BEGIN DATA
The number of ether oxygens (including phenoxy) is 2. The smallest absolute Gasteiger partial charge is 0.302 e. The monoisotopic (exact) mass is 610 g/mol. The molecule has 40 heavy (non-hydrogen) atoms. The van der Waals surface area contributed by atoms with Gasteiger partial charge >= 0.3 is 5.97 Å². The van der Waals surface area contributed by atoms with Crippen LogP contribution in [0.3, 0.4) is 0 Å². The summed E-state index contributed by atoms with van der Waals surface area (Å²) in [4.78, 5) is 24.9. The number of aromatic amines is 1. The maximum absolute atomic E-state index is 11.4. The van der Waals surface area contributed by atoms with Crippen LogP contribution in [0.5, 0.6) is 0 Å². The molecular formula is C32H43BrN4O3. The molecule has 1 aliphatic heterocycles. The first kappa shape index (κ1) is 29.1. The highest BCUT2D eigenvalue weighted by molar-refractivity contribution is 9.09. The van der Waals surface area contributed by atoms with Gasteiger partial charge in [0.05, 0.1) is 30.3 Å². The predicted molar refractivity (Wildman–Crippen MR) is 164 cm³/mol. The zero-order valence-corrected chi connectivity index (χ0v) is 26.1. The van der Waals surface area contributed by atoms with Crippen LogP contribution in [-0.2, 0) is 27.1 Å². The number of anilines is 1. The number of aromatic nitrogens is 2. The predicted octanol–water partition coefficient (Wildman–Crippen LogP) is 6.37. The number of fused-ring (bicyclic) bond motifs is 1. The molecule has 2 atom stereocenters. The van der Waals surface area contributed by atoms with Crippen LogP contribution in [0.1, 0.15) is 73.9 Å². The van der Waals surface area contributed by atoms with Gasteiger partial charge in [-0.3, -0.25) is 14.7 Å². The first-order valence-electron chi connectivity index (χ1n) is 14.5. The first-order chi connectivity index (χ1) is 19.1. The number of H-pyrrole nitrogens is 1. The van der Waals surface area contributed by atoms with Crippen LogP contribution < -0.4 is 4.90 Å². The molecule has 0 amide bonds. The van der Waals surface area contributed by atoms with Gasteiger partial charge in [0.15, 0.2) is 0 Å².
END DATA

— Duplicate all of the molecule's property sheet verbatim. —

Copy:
The number of ether oxygens (including phenoxy) is 2. The smallest absolute Gasteiger partial charge is 0.302 e. The monoisotopic (exact) mass is 610 g/mol. The molecule has 40 heavy (non-hydrogen) atoms. The van der Waals surface area contributed by atoms with Gasteiger partial charge >= 0.3 is 5.97 Å². The van der Waals surface area contributed by atoms with Crippen LogP contribution in [0.3, 0.4) is 0 Å². The summed E-state index contributed by atoms with van der Waals surface area (Å²) in [4.78, 5) is 24.9. The number of aromatic amines is 1. The maximum absolute atomic E-state index is 11.4. The van der Waals surface area contributed by atoms with Crippen LogP contribution in [0.5, 0.6) is 0 Å². The molecular formula is C32H43BrN4O3. The molecule has 1 aliphatic heterocycles. The first kappa shape index (κ1) is 29.1. The highest BCUT2D eigenvalue weighted by molar-refractivity contribution is 9.09. The van der Waals surface area contributed by atoms with Gasteiger partial charge in [0.05, 0.1) is 30.3 Å². The predicted molar refractivity (Wildman–Crippen MR) is 164 cm³/mol. The zero-order valence-corrected chi connectivity index (χ0v) is 26.1. The van der Waals surface area contributed by atoms with Crippen LogP contribution in [-0.2, 0) is 27.1 Å². The number of anilines is 1. The number of aromatic nitrogens is 2. The predicted octanol–water partition coefficient (Wildman–Crippen LogP) is 6.37. The number of fused-ring (bicyclic) bond motifs is 1. The molecule has 2 atom stereocenters. The van der Waals surface area contributed by atoms with Crippen LogP contribution in [0.1, 0.15) is 73.9 Å². The van der Waals surface area contributed by atoms with Gasteiger partial charge in [-0.3, -0.25) is 14.7 Å². The first-order valence-electron chi connectivity index (χ1n) is 14.5. The first-order chi connectivity index (χ1) is 19.1. The number of H-pyrrole nitrogens is 1. The van der Waals surface area contributed by atoms with Crippen LogP contribution < -0.4 is 4.90 Å². The molecule has 0 amide bonds. The van der Waals surface area contributed by atoms with Gasteiger partial charge in [0.15, 0.2) is 0 Å².